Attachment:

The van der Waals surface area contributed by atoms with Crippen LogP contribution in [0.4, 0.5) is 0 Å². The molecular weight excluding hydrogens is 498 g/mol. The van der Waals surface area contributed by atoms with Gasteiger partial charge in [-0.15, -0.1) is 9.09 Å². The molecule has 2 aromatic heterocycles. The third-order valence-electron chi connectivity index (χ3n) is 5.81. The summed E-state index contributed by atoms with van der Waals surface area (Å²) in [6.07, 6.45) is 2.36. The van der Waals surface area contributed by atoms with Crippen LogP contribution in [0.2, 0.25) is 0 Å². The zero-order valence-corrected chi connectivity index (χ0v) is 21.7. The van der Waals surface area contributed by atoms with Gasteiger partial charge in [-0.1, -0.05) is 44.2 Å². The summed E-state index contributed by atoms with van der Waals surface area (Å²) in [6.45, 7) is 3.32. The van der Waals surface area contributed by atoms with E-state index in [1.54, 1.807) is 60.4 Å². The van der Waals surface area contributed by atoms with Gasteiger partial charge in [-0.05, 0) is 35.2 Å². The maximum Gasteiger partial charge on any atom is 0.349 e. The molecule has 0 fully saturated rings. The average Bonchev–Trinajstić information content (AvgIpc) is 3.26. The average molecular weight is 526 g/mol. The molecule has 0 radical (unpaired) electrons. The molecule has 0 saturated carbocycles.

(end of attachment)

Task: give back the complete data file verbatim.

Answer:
The van der Waals surface area contributed by atoms with Crippen LogP contribution in [0.4, 0.5) is 0 Å². The molecular weight excluding hydrogens is 498 g/mol. The van der Waals surface area contributed by atoms with Gasteiger partial charge in [-0.15, -0.1) is 9.09 Å². The molecule has 2 aromatic heterocycles. The third-order valence-electron chi connectivity index (χ3n) is 5.81. The summed E-state index contributed by atoms with van der Waals surface area (Å²) in [6.07, 6.45) is 2.36. The van der Waals surface area contributed by atoms with Crippen LogP contribution in [0.2, 0.25) is 0 Å². The zero-order valence-corrected chi connectivity index (χ0v) is 21.7. The van der Waals surface area contributed by atoms with Gasteiger partial charge in [-0.1, -0.05) is 44.2 Å². The summed E-state index contributed by atoms with van der Waals surface area (Å²) in [6.45, 7) is 3.32. The van der Waals surface area contributed by atoms with E-state index in [1.54, 1.807) is 60.4 Å². The van der Waals surface area contributed by atoms with Gasteiger partial charge in [-0.05, 0) is 35.2 Å². The maximum Gasteiger partial charge on any atom is 0.349 e. The molecule has 0 fully saturated rings. The average Bonchev–Trinajstić information content (AvgIpc) is 3.26. The average molecular weight is 526 g/mol. The molecule has 0 radical (unpaired) electrons. The molecule has 0 saturated carbocycles.